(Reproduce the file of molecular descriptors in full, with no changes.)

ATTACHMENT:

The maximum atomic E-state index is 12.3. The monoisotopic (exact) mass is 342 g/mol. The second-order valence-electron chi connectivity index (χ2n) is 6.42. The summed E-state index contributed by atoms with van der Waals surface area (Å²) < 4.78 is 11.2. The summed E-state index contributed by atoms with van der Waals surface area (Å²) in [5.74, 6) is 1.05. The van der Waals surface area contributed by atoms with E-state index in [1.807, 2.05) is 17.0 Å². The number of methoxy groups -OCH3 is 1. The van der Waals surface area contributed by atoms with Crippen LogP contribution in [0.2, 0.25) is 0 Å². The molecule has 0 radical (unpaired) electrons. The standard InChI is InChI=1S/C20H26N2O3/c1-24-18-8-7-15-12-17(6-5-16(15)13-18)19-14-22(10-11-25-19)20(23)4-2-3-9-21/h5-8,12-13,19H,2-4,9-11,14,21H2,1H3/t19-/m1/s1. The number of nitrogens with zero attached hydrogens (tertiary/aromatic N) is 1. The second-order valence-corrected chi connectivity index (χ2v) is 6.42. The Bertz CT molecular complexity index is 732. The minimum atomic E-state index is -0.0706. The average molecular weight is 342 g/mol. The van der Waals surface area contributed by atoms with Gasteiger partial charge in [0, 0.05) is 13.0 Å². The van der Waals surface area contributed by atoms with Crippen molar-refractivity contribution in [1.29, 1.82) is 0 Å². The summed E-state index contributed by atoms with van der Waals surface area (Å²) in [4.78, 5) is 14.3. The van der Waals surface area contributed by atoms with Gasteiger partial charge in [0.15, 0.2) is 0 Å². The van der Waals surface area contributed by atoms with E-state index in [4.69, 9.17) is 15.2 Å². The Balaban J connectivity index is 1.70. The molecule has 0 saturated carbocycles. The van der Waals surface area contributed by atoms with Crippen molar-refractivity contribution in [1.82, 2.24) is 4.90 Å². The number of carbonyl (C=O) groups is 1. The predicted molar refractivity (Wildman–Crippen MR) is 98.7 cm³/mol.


The maximum atomic E-state index is 12.3. The monoisotopic (exact) mass is 342 g/mol. The second-order valence-electron chi connectivity index (χ2n) is 6.42. The summed E-state index contributed by atoms with van der Waals surface area (Å²) < 4.78 is 11.2. The summed E-state index contributed by atoms with van der Waals surface area (Å²) in [5.74, 6) is 1.05. The van der Waals surface area contributed by atoms with E-state index in [1.807, 2.05) is 17.0 Å². The number of methoxy groups -OCH3 is 1. The van der Waals surface area contributed by atoms with Crippen LogP contribution in [0.2, 0.25) is 0 Å². The molecule has 0 radical (unpaired) electrons. The standard InChI is InChI=1S/C20H26N2O3/c1-24-18-8-7-15-12-17(6-5-16(15)13-18)19-14-22(10-11-25-19)20(23)4-2-3-9-21/h5-8,12-13,19H,2-4,9-11,14,21H2,1H3/t19-/m1/s1. The number of nitrogens with zero attached hydrogens (tertiary/aromatic N) is 1. The second-order valence-corrected chi connectivity index (χ2v) is 6.42. The Bertz CT molecular complexity index is 732. The minimum atomic E-state index is -0.0706. The average molecular weight is 342 g/mol. The van der Waals surface area contributed by atoms with Gasteiger partial charge in [0, 0.05) is 13.0 Å². The van der Waals surface area contributed by atoms with Crippen molar-refractivity contribution in [1.29, 1.82) is 0 Å². The summed E-state index contributed by atoms with van der Waals surface area (Å²) in [4.78, 5) is 14.3. The van der Waals surface area contributed by atoms with Gasteiger partial charge in [0.15, 0.2) is 0 Å². The van der Waals surface area contributed by atoms with E-state index in [4.69, 9.17) is 15.2 Å². The Balaban J connectivity index is 1.70. The molecule has 0 saturated carbocycles. The van der Waals surface area contributed by atoms with Crippen molar-refractivity contribution in [1.82, 2.24) is 4.90 Å². The number of carbonyl (C=O) groups is 1. The predicted molar refractivity (Wildman–Crippen MR) is 98.7 cm³/mol.